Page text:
This part of the collection demonstrates the change to Shetland society as islanders moved to commercial farming, and people started buying services and goods from professional trades rather than making things themselves.
A new kind of farming, called crofting, came from the 1890s. The collection shows all the aspects of change, including mass-produced implements for farmers, like scythes, lanterns or traps. Many specialised in sectors such as poultry or dairy farming, and products marketed for sale. There were new innovations in techniques, like sheep-dipping, as well as labour-saving machines such as grain threshers.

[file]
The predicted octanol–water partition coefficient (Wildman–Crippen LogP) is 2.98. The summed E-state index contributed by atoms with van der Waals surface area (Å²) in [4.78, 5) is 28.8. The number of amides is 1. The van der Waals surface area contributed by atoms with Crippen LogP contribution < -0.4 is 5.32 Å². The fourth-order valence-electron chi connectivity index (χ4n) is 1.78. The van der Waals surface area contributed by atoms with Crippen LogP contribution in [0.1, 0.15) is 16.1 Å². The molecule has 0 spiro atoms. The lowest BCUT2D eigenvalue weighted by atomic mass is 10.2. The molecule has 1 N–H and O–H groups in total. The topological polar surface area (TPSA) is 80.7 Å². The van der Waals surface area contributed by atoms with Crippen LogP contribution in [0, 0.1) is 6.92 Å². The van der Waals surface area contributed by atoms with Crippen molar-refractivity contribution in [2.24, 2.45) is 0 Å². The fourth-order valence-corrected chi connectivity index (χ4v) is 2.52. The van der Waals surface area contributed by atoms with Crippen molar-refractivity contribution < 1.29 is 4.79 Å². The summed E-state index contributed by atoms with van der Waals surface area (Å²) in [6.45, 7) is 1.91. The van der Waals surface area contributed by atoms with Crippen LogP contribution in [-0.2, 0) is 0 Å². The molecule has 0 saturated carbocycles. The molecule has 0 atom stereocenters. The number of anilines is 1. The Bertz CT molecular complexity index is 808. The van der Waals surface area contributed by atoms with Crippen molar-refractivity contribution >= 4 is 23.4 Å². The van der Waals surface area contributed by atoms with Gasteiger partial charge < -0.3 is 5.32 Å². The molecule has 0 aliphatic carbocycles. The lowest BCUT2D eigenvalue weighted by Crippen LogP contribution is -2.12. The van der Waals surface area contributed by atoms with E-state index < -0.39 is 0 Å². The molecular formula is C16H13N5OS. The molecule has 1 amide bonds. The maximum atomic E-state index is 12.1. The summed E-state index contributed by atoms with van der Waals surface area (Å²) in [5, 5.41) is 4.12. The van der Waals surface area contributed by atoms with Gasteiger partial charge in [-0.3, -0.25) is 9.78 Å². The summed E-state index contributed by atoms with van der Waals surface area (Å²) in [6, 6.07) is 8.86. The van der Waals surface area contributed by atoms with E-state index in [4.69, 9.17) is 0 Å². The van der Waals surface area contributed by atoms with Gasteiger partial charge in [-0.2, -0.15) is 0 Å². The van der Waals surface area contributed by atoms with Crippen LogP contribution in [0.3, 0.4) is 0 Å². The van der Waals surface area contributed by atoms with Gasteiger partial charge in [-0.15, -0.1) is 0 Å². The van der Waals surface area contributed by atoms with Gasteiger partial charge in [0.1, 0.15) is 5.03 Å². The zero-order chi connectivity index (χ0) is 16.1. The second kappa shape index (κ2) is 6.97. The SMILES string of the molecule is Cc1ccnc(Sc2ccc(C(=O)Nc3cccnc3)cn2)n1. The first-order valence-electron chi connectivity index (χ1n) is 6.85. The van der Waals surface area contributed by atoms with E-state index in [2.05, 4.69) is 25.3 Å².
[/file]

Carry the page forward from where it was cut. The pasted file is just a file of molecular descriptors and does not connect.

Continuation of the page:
We have good collections of trades’ equipment, especially from the 19th century. These equate with tools used in the rest of Britain. There are heavier trades like carpenter, blacksmith, shipwright and stonemason, as well as lighter ones like cobbler, dressmaker and watchmaker. The tool range is huge, from crease iron (shipwright) or fudge wheel (cobbler), to flincher (cooper) or jumper (mason).